Italians have invented hundreds of after-dinner drinks, and amaro cocktails are well known internationally. Served straight in a tall glass, or with ice and a lemon or orange wedge, amaro (bitter) is the classic Italian herbal liqueur that is usually drunk as a digestif. It originated in monasteries and pharmacies as a medicinal tonic: around 1300, monks began to produce medicinal brews and elixirs, and there are still many monasteries that produce and sell them. Amaro is typically made by (1) macerating herbs, roots, flowers, bark, and/or citrus peels in alcohol; (2) mixing the filtrate with sugar; (3) and allowing the mixture to age in casks or bottles.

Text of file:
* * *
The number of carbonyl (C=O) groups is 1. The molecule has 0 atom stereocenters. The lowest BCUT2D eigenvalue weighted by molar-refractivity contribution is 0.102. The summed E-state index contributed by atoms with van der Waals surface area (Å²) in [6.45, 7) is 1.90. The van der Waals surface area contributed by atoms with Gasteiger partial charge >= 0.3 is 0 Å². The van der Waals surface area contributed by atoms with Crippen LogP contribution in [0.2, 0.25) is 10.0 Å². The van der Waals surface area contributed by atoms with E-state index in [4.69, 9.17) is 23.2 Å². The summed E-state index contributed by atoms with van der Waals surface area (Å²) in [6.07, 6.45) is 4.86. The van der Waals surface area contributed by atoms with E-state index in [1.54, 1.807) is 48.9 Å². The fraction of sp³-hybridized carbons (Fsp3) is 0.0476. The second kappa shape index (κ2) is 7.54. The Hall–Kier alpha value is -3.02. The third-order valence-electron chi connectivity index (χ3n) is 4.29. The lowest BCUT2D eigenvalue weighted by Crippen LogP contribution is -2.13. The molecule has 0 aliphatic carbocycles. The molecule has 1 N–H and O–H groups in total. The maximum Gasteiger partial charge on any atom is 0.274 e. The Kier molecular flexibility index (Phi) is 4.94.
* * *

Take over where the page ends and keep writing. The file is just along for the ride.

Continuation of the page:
Dozens of varieties are commercially produced; the most commonly available in the United States are Averna, Ramazzotti, Lucano, and Montenegro.
Steven Pav, 2007